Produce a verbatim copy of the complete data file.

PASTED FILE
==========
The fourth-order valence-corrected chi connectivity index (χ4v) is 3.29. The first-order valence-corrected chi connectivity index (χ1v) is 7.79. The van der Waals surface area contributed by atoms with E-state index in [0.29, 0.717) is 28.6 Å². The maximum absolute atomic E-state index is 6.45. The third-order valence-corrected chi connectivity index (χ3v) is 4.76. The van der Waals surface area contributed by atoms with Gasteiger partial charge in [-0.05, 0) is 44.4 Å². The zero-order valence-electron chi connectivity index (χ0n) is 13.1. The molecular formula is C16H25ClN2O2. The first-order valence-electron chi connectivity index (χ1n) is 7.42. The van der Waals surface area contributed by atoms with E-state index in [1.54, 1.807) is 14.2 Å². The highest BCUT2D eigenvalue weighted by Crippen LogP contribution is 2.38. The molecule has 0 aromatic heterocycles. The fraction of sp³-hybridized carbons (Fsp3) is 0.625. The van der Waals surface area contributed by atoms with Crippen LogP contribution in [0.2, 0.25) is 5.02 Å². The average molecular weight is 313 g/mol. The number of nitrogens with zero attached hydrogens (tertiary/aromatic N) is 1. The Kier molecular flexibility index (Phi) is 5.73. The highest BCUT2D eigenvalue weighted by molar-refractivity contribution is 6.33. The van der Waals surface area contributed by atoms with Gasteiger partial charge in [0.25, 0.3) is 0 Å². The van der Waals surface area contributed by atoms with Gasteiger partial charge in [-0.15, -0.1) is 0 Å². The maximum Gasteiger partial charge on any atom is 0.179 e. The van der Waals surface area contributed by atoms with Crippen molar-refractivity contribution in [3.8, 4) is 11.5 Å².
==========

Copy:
The fourth-order valence-corrected chi connectivity index (χ4v) is 3.29. The first-order valence-corrected chi connectivity index (χ1v) is 7.79. The van der Waals surface area contributed by atoms with E-state index in [0.29, 0.717) is 28.6 Å². The maximum absolute atomic E-state index is 6.45. The third-order valence-corrected chi connectivity index (χ3v) is 4.76. The van der Waals surface area contributed by atoms with Gasteiger partial charge in [-0.05, 0) is 44.4 Å². The zero-order valence-electron chi connectivity index (χ0n) is 13.1. The molecular formula is C16H25ClN2O2. The first-order valence-electron chi connectivity index (χ1n) is 7.42. The van der Waals surface area contributed by atoms with E-state index in [1.54, 1.807) is 14.2 Å². The highest BCUT2D eigenvalue weighted by Crippen LogP contribution is 2.38. The molecule has 0 aromatic heterocycles. The fraction of sp³-hybridized carbons (Fsp3) is 0.625. The van der Waals surface area contributed by atoms with Crippen LogP contribution in [0.2, 0.25) is 5.02 Å². The average molecular weight is 313 g/mol. The number of nitrogens with zero attached hydrogens (tertiary/aromatic N) is 1. The Kier molecular flexibility index (Phi) is 5.73. The highest BCUT2D eigenvalue weighted by molar-refractivity contribution is 6.33. The van der Waals surface area contributed by atoms with Gasteiger partial charge in [0.25, 0.3) is 0 Å². The van der Waals surface area contributed by atoms with Gasteiger partial charge in [-0.15, -0.1) is 0 Å². The maximum Gasteiger partial charge on any atom is 0.179 e. The van der Waals surface area contributed by atoms with Crippen molar-refractivity contribution in [3.8, 4) is 11.5 Å².